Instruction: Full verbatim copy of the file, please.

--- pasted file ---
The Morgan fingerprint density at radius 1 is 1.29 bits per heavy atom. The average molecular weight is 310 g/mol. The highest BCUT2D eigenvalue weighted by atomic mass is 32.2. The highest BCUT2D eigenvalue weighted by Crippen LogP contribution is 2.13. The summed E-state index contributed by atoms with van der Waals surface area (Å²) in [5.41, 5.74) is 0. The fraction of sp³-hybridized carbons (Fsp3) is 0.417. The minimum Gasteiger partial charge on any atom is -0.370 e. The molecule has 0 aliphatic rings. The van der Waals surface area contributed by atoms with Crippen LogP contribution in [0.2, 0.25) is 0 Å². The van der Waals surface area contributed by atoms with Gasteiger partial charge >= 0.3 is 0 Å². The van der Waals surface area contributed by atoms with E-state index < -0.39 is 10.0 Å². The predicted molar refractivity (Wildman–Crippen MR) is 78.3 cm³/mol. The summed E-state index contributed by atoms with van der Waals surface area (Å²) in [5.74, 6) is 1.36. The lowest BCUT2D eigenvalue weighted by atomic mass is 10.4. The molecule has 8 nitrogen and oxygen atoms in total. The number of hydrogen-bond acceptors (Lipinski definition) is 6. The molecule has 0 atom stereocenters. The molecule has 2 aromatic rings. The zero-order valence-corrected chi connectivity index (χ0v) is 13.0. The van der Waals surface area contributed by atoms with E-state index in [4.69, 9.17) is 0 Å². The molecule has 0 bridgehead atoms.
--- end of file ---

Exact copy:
The Morgan fingerprint density at radius 1 is 1.29 bits per heavy atom. The average molecular weight is 310 g/mol. The highest BCUT2D eigenvalue weighted by atomic mass is 32.2. The highest BCUT2D eigenvalue weighted by Crippen LogP contribution is 2.13. The summed E-state index contributed by atoms with van der Waals surface area (Å²) in [5.41, 5.74) is 0. The fraction of sp³-hybridized carbons (Fsp3) is 0.417. The minimum Gasteiger partial charge on any atom is -0.370 e. The molecule has 0 aliphatic rings. The van der Waals surface area contributed by atoms with Crippen LogP contribution in [0.2, 0.25) is 0 Å². The van der Waals surface area contributed by atoms with Gasteiger partial charge >= 0.3 is 0 Å². The van der Waals surface area contributed by atoms with E-state index < -0.39 is 10.0 Å². The predicted molar refractivity (Wildman–Crippen MR) is 78.3 cm³/mol. The summed E-state index contributed by atoms with van der Waals surface area (Å²) in [5.74, 6) is 1.36. The lowest BCUT2D eigenvalue weighted by atomic mass is 10.4. The molecule has 8 nitrogen and oxygen atoms in total. The number of hydrogen-bond acceptors (Lipinski definition) is 6. The molecule has 0 atom stereocenters. The molecule has 2 aromatic rings. The zero-order valence-corrected chi connectivity index (χ0v) is 13.0. The van der Waals surface area contributed by atoms with E-state index in [4.69, 9.17) is 0 Å². The molecule has 0 bridgehead atoms.